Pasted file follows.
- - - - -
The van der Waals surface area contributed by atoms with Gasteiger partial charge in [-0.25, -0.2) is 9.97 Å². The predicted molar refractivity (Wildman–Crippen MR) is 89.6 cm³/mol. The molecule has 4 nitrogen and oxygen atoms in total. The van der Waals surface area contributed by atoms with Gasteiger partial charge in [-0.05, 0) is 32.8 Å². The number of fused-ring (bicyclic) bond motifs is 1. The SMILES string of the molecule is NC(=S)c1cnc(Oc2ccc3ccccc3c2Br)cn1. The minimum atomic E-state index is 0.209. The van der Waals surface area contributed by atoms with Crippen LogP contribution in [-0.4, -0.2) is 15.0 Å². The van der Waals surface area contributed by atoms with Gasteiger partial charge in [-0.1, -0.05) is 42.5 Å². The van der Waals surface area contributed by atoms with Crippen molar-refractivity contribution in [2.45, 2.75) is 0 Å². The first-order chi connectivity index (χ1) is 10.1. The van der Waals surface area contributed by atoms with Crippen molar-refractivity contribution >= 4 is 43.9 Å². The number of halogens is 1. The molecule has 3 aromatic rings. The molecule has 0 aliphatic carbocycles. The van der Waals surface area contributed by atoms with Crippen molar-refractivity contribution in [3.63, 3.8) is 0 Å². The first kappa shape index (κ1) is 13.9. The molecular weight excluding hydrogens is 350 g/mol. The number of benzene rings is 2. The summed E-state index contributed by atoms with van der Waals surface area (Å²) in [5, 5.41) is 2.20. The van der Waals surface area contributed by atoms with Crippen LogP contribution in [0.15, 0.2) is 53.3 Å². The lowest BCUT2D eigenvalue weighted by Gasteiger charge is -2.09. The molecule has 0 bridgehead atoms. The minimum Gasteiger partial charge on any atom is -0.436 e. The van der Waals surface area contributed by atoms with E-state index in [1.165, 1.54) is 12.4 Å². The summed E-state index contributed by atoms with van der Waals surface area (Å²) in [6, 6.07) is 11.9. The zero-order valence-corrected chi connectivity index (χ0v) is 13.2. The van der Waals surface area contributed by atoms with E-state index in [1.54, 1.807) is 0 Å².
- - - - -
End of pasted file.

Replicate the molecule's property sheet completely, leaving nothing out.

The van der Waals surface area contributed by atoms with Gasteiger partial charge in [-0.25, -0.2) is 9.97 Å². The predicted molar refractivity (Wildman–Crippen MR) is 89.6 cm³/mol. The molecule has 4 nitrogen and oxygen atoms in total. The van der Waals surface area contributed by atoms with Gasteiger partial charge in [-0.05, 0) is 32.8 Å². The number of fused-ring (bicyclic) bond motifs is 1. The SMILES string of the molecule is NC(=S)c1cnc(Oc2ccc3ccccc3c2Br)cn1. The minimum atomic E-state index is 0.209. The van der Waals surface area contributed by atoms with Crippen LogP contribution in [-0.4, -0.2) is 15.0 Å². The van der Waals surface area contributed by atoms with Gasteiger partial charge in [-0.1, -0.05) is 42.5 Å². The van der Waals surface area contributed by atoms with Crippen molar-refractivity contribution in [2.45, 2.75) is 0 Å². The first-order chi connectivity index (χ1) is 10.1. The van der Waals surface area contributed by atoms with Crippen molar-refractivity contribution >= 4 is 43.9 Å². The number of halogens is 1. The molecule has 3 aromatic rings. The molecule has 0 aliphatic carbocycles. The van der Waals surface area contributed by atoms with Crippen molar-refractivity contribution in [3.63, 3.8) is 0 Å². The first kappa shape index (κ1) is 13.9. The molecular weight excluding hydrogens is 350 g/mol. The number of benzene rings is 2. The summed E-state index contributed by atoms with van der Waals surface area (Å²) in [5, 5.41) is 2.20. The van der Waals surface area contributed by atoms with Crippen LogP contribution in [0.15, 0.2) is 53.3 Å². The lowest BCUT2D eigenvalue weighted by Gasteiger charge is -2.09. The molecule has 0 bridgehead atoms. The minimum Gasteiger partial charge on any atom is -0.436 e. The van der Waals surface area contributed by atoms with E-state index in [1.165, 1.54) is 12.4 Å². The summed E-state index contributed by atoms with van der Waals surface area (Å²) in [6, 6.07) is 11.9. The zero-order valence-corrected chi connectivity index (χ0v) is 13.2. The van der Waals surface area contributed by atoms with E-state index in [1.54, 1.807) is 0 Å².